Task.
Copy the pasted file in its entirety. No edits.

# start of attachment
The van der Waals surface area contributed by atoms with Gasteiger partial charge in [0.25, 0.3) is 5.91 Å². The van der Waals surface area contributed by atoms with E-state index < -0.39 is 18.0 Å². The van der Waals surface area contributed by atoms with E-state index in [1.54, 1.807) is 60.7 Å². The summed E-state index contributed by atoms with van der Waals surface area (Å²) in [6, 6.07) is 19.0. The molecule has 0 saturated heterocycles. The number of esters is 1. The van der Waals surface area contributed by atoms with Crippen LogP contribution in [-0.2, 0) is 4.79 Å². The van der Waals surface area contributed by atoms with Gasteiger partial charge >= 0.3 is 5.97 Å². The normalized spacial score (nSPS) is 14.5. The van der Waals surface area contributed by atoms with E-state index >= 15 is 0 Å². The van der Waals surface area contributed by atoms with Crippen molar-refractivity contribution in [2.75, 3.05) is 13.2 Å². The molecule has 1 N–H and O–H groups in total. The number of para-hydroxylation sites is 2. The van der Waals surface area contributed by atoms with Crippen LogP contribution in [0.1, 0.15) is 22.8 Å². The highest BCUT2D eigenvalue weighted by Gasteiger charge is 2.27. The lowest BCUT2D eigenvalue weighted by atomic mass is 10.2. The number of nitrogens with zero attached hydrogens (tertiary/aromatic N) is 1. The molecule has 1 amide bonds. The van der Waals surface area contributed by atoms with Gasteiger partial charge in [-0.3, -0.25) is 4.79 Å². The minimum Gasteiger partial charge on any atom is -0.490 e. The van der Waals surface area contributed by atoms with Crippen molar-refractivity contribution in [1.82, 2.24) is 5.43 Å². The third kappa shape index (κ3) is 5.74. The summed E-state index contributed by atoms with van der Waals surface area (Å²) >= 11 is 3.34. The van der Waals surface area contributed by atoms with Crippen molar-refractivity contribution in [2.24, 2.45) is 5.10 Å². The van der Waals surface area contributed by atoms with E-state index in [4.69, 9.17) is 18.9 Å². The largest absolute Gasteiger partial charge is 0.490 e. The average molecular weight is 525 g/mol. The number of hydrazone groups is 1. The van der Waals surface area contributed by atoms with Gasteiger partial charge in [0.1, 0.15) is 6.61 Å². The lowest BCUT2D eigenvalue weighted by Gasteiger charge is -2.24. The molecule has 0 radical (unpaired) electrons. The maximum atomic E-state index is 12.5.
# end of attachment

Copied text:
The van der Waals surface area contributed by atoms with Gasteiger partial charge in [0.25, 0.3) is 5.91 Å². The van der Waals surface area contributed by atoms with E-state index < -0.39 is 18.0 Å². The van der Waals surface area contributed by atoms with E-state index in [1.54, 1.807) is 60.7 Å². The summed E-state index contributed by atoms with van der Waals surface area (Å²) in [6, 6.07) is 19.0. The molecule has 0 saturated heterocycles. The number of esters is 1. The van der Waals surface area contributed by atoms with Crippen LogP contribution in [-0.2, 0) is 4.79 Å². The van der Waals surface area contributed by atoms with Gasteiger partial charge >= 0.3 is 5.97 Å². The normalized spacial score (nSPS) is 14.5. The van der Waals surface area contributed by atoms with E-state index >= 15 is 0 Å². The van der Waals surface area contributed by atoms with Crippen molar-refractivity contribution in [2.75, 3.05) is 13.2 Å². The molecule has 1 N–H and O–H groups in total. The number of para-hydroxylation sites is 2. The van der Waals surface area contributed by atoms with Crippen LogP contribution in [0.1, 0.15) is 22.8 Å². The highest BCUT2D eigenvalue weighted by Gasteiger charge is 2.27. The lowest BCUT2D eigenvalue weighted by atomic mass is 10.2. The number of nitrogens with zero attached hydrogens (tertiary/aromatic N) is 1. The molecule has 1 amide bonds. The van der Waals surface area contributed by atoms with Gasteiger partial charge in [-0.3, -0.25) is 4.79 Å². The minimum Gasteiger partial charge on any atom is -0.490 e. The van der Waals surface area contributed by atoms with Crippen molar-refractivity contribution in [1.82, 2.24) is 5.43 Å². The third kappa shape index (κ3) is 5.74. The summed E-state index contributed by atoms with van der Waals surface area (Å²) >= 11 is 3.34. The van der Waals surface area contributed by atoms with Crippen molar-refractivity contribution in [2.24, 2.45) is 5.10 Å². The van der Waals surface area contributed by atoms with E-state index in [4.69, 9.17) is 18.9 Å². The largest absolute Gasteiger partial charge is 0.490 e. The average molecular weight is 525 g/mol. The number of hydrazone groups is 1. The van der Waals surface area contributed by atoms with Gasteiger partial charge in [0.1, 0.15) is 6.61 Å². The lowest BCUT2D eigenvalue weighted by Gasteiger charge is -2.24. The molecule has 0 radical (unpaired) electrons. The maximum atomic E-state index is 12.5.